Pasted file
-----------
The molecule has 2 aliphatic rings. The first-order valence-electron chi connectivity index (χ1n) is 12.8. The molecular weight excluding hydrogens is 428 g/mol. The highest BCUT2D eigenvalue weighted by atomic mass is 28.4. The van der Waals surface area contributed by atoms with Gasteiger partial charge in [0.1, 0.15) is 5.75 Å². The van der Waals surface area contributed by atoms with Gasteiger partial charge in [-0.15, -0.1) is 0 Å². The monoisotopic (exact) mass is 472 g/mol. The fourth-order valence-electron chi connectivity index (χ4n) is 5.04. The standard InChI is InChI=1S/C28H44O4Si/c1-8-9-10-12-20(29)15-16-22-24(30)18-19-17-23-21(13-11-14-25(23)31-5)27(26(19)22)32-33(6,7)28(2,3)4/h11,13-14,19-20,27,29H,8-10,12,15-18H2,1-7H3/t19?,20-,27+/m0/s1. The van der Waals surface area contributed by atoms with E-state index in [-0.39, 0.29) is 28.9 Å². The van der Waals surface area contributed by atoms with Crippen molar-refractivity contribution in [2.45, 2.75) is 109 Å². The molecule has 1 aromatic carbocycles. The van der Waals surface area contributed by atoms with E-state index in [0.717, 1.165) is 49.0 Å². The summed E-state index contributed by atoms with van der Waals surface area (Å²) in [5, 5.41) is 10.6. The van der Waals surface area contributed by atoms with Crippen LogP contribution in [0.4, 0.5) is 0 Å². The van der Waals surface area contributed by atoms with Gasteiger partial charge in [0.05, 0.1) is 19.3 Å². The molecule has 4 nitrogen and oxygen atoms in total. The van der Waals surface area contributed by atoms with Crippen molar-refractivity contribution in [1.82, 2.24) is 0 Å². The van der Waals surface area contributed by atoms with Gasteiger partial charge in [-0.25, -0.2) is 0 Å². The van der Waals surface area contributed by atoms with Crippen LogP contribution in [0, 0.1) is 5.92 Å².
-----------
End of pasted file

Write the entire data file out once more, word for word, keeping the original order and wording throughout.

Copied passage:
The molecule has 2 aliphatic rings. The first-order valence-electron chi connectivity index (χ1n) is 12.8. The molecular weight excluding hydrogens is 428 g/mol. The highest BCUT2D eigenvalue weighted by atomic mass is 28.4. The van der Waals surface area contributed by atoms with Gasteiger partial charge in [0.1, 0.15) is 5.75 Å². The van der Waals surface area contributed by atoms with Gasteiger partial charge in [-0.15, -0.1) is 0 Å². The monoisotopic (exact) mass is 472 g/mol. The fourth-order valence-electron chi connectivity index (χ4n) is 5.04. The standard InChI is InChI=1S/C28H44O4Si/c1-8-9-10-12-20(29)15-16-22-24(30)18-19-17-23-21(13-11-14-25(23)31-5)27(26(19)22)32-33(6,7)28(2,3)4/h11,13-14,19-20,27,29H,8-10,12,15-18H2,1-7H3/t19?,20-,27+/m0/s1. The van der Waals surface area contributed by atoms with E-state index in [-0.39, 0.29) is 28.9 Å². The van der Waals surface area contributed by atoms with Crippen molar-refractivity contribution in [2.45, 2.75) is 109 Å². The molecule has 1 aromatic carbocycles. The van der Waals surface area contributed by atoms with E-state index in [0.717, 1.165) is 49.0 Å². The summed E-state index contributed by atoms with van der Waals surface area (Å²) in [5, 5.41) is 10.6. The van der Waals surface area contributed by atoms with Crippen LogP contribution in [0.4, 0.5) is 0 Å². The van der Waals surface area contributed by atoms with Gasteiger partial charge in [0.05, 0.1) is 19.3 Å². The molecule has 4 nitrogen and oxygen atoms in total. The van der Waals surface area contributed by atoms with Crippen molar-refractivity contribution in [1.82, 2.24) is 0 Å². The van der Waals surface area contributed by atoms with Gasteiger partial charge in [-0.25, -0.2) is 0 Å². The van der Waals surface area contributed by atoms with Crippen LogP contribution in [0, 0.1) is 5.92 Å².